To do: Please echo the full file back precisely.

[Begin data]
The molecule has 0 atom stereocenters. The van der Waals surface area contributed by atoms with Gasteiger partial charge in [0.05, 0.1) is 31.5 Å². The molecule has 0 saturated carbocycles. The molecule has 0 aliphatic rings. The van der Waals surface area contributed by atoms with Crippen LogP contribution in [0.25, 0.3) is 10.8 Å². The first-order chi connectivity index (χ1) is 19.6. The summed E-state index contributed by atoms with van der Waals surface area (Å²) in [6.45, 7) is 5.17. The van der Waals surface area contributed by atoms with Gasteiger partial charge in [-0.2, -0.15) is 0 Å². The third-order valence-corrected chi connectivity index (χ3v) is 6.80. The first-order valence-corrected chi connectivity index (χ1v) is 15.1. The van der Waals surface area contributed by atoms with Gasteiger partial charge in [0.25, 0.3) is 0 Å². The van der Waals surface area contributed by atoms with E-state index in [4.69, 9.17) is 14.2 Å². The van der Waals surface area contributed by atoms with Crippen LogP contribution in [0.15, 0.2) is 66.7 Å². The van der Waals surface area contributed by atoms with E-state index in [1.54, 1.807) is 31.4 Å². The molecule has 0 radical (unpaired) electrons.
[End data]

The molecule has 0 atom stereocenters. The van der Waals surface area contributed by atoms with Gasteiger partial charge in [0.05, 0.1) is 31.5 Å². The molecule has 0 saturated carbocycles. The molecule has 0 aliphatic rings. The van der Waals surface area contributed by atoms with Crippen LogP contribution in [0.25, 0.3) is 10.8 Å². The first-order chi connectivity index (χ1) is 19.6. The summed E-state index contributed by atoms with van der Waals surface area (Å²) in [6.45, 7) is 5.17. The van der Waals surface area contributed by atoms with Gasteiger partial charge in [-0.2, -0.15) is 0 Å². The third-order valence-corrected chi connectivity index (χ3v) is 6.80. The first-order valence-corrected chi connectivity index (χ1v) is 15.1. The van der Waals surface area contributed by atoms with Gasteiger partial charge in [0.25, 0.3) is 0 Å². The van der Waals surface area contributed by atoms with E-state index in [4.69, 9.17) is 14.2 Å². The van der Waals surface area contributed by atoms with Crippen LogP contribution in [0.15, 0.2) is 66.7 Å². The van der Waals surface area contributed by atoms with E-state index in [1.54, 1.807) is 31.4 Å². The molecule has 0 radical (unpaired) electrons.